Average pay: $66,000

Nurse Practitioners

According to BLS, being a nurse practitioner is one of the highest paying nursing jobs.

Mean pay: $97,990 ($47.11 per hour)

Best Paying Nurse Practitioner Job Opportunities

According to, these are the highest paying nurse practitioner jobs.

  • Certified Registered Nurse Anesthetist in surgical settings, dental offices, hospitals, and other medical facilities.

Average pay: $100,000

  • Psychiatric Nurse Practitioner at mental health clinics, hospitals, and facilities:

Average pay: $95,000

  • Neonatal Nurse Practitioner at hospitals.

Average pay: $92,000

  • Pediatric Endocrinology Nurse Practitioner in hospitals, physicians’ offices, and other healthcare facilities.

Average pay: $80,000

  • Orthopedic Nurse Practitioner in hospitals, physicians’ offices, and other healthcare facilities.

Average pay: $80,000

Visit our careers page for more information.

Critical care nursing is in high demand in today's nursing industry. Interested in this career path? Learn if this is the right career for you.The Evolving Role of Critical Care Nursing

Critical care nursing has evolved to mean many things in healthcare. There are specializations available now that were not available in the past that allow nurses to put a fine point on patient’s needs and healthcare goals.

The very first nurses who were considered or specialized in acute or critical care nursing were neonatal nurses. The environment they were in required them to respond quickly to their patient’s needs.

Their patients were limited in their communication and the responses time to challenges often meant the difference between life and death.

Related Reading: What is a Critical Care Nurse and What Does it Take to Become One?

The Rise of Acute Care Nursing

Acute care nurses are in high demand and are rising in the nursing field. The acute care nurse is a Registered Nurse (RN) who has expanded on their education to include working with patients in a short term capacity.

These nurses assist patients with immediate issues and help to temporarily relieve symptoms based on severity. There is a rising need for a nurse that can address these types of urgent medical concerns.

RN’s are trained to respond to trauma, but an acute nurse is trained to respond to crucial and serious challenges on a consistent basis.

As noted in the living and ever changing document of acute nurse definitions, the AACN (American Association of Critical Care Nurses) Scope and Standards for Acute Care Nurse Practitioner Practice, without an acute nurse, patients can suffer.

They state:

“Patient needs are also unmet when care is limited to specialty treatment of an acute illness, with neglect of attention to comorbidities and chronic health conditions, or the recognition and minimization of physiologic, psychologic, and iatrogenic risks.”

Without these nurses, overall patients care could dwindle. The acute nurse is trained to handle the details in a chaotic situation with consistency and thoughtful care.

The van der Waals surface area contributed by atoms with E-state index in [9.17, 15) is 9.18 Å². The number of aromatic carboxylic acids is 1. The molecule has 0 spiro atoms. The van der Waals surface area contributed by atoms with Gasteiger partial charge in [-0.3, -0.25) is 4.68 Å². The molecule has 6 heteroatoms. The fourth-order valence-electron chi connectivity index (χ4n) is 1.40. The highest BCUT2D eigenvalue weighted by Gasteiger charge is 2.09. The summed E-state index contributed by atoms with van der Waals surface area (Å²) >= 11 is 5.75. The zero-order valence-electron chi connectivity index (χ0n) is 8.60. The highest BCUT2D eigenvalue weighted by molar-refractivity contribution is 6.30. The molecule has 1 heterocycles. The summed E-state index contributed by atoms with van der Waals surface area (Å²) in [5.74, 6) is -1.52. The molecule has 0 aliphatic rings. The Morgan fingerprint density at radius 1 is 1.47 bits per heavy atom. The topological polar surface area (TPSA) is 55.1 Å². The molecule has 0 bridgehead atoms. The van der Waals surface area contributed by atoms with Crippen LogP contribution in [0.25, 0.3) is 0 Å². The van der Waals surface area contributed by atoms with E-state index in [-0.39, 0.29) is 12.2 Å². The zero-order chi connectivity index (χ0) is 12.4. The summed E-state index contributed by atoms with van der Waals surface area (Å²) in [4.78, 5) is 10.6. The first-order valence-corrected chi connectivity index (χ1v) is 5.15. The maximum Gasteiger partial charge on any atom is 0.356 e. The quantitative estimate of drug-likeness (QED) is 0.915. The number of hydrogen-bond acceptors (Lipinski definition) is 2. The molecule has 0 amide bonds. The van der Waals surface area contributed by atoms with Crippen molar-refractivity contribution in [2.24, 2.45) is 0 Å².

When a patient is sent to long term care or through a more comprehensive recovery plan, they can do so with confidence knowing that their initial care has been attended to with care.

Establishing the Standards for Critical Care Nursing

Acute nursing requires a methodical eye that can react instantly. The work environment can be frantic and fast paced. Patients who require assistance from an acute nurse are in a situation where a hasty response is not desired but required.

Find out what the standards are for critical care nursing. #icunursingcareersThere is a common misconception that the newly formed position of the acute nurse is best utilized in an emergency room setting.

However, there are many areas in health care that need an acute nurse and her unique set of skills.

For example, heart patients in recovery may need a nurse with a wide base of knowledge and ability to respond swiftly.

The RN that chooses to go into acute nursing will never be bored and will have an infinite number of opportunities to excel in their field.

The job satisfaction from being an acute nurse can come from not only patient satisfaction but also from the nurse’s ability to help many people in just one shift. The training to help acute nurses is just as immediate and exciting.

Critical Care Nurses and the State Board

While the state boards for nursing are pretty much standard, they do not all have a national standard. There is some discrepancy is what kind of experience and education combination can help to establish a working RN to an RN that specializes in acute nursing.

However, in order to ensure safety, the ACNP suggests that “Certification, although not required in all states, should reflect the population of patients for which the nurse practitioner has been trained and is an expected portion of the candidate’s portfolio.

It seems inevitable that certification will be a national standard sooner rather than later.

Which School is Right for Me?

Find out what you need to know about critical care nursing and what schools are right for you. #icunursingcareersIn order to avoid confusion in the future, it is essential that a nurse interested in this area of expertise research into the type of school they need to obtain the right education.